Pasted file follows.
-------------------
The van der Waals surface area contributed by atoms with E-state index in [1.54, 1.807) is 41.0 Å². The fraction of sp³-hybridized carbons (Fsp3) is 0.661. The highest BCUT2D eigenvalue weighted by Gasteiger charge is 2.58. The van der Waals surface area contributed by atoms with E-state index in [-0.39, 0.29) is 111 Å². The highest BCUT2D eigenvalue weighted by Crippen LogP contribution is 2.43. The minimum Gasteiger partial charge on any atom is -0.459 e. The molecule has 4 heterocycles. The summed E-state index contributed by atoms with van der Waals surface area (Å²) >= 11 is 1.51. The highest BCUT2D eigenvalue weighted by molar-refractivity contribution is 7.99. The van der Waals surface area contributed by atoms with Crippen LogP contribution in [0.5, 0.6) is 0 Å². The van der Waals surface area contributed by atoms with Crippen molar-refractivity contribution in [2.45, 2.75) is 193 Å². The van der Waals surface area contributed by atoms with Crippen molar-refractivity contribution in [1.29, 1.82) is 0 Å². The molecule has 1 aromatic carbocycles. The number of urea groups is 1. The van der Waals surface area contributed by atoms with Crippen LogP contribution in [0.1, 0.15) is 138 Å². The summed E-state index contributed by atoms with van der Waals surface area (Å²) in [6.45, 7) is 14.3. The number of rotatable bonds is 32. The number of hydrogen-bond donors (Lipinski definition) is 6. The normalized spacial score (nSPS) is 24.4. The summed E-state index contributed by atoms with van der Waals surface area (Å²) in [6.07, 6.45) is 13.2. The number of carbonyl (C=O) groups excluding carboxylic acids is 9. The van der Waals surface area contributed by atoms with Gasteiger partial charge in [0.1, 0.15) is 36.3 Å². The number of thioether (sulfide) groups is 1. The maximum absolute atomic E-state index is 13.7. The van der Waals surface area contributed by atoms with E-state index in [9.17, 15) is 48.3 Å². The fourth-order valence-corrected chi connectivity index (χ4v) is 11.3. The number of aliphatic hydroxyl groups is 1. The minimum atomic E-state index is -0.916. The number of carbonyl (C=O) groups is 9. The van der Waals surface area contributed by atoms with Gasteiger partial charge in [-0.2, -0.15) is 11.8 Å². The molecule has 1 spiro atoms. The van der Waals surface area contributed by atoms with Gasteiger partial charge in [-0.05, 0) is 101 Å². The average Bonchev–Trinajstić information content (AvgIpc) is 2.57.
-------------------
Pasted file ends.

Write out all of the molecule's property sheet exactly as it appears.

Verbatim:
The van der Waals surface area contributed by atoms with E-state index in [1.54, 1.807) is 41.0 Å². The fraction of sp³-hybridized carbons (Fsp3) is 0.661. The highest BCUT2D eigenvalue weighted by Gasteiger charge is 2.58. The van der Waals surface area contributed by atoms with E-state index in [-0.39, 0.29) is 111 Å². The highest BCUT2D eigenvalue weighted by Crippen LogP contribution is 2.43. The minimum Gasteiger partial charge on any atom is -0.459 e. The molecule has 4 heterocycles. The summed E-state index contributed by atoms with van der Waals surface area (Å²) >= 11 is 1.51. The highest BCUT2D eigenvalue weighted by molar-refractivity contribution is 7.99. The van der Waals surface area contributed by atoms with Crippen LogP contribution in [0.5, 0.6) is 0 Å². The van der Waals surface area contributed by atoms with Crippen molar-refractivity contribution in [2.45, 2.75) is 193 Å². The van der Waals surface area contributed by atoms with Crippen molar-refractivity contribution in [1.29, 1.82) is 0 Å². The molecule has 1 aromatic carbocycles. The number of urea groups is 1. The van der Waals surface area contributed by atoms with Crippen LogP contribution in [0.1, 0.15) is 138 Å². The summed E-state index contributed by atoms with van der Waals surface area (Å²) in [6.45, 7) is 14.3. The number of rotatable bonds is 32. The number of hydrogen-bond donors (Lipinski definition) is 6. The normalized spacial score (nSPS) is 24.4. The summed E-state index contributed by atoms with van der Waals surface area (Å²) in [6.07, 6.45) is 13.2. The number of carbonyl (C=O) groups excluding carboxylic acids is 9. The van der Waals surface area contributed by atoms with Gasteiger partial charge in [0.1, 0.15) is 36.3 Å². The number of thioether (sulfide) groups is 1. The maximum absolute atomic E-state index is 13.7. The van der Waals surface area contributed by atoms with E-state index in [9.17, 15) is 48.3 Å². The fourth-order valence-corrected chi connectivity index (χ4v) is 11.3. The number of aliphatic hydroxyl groups is 1. The minimum atomic E-state index is -0.916. The number of carbonyl (C=O) groups is 9. The van der Waals surface area contributed by atoms with Gasteiger partial charge in [-0.2, -0.15) is 11.8 Å². The molecule has 1 spiro atoms. The van der Waals surface area contributed by atoms with Gasteiger partial charge in [-0.05, 0) is 101 Å². The average Bonchev–Trinajstić information content (AvgIpc) is 2.57.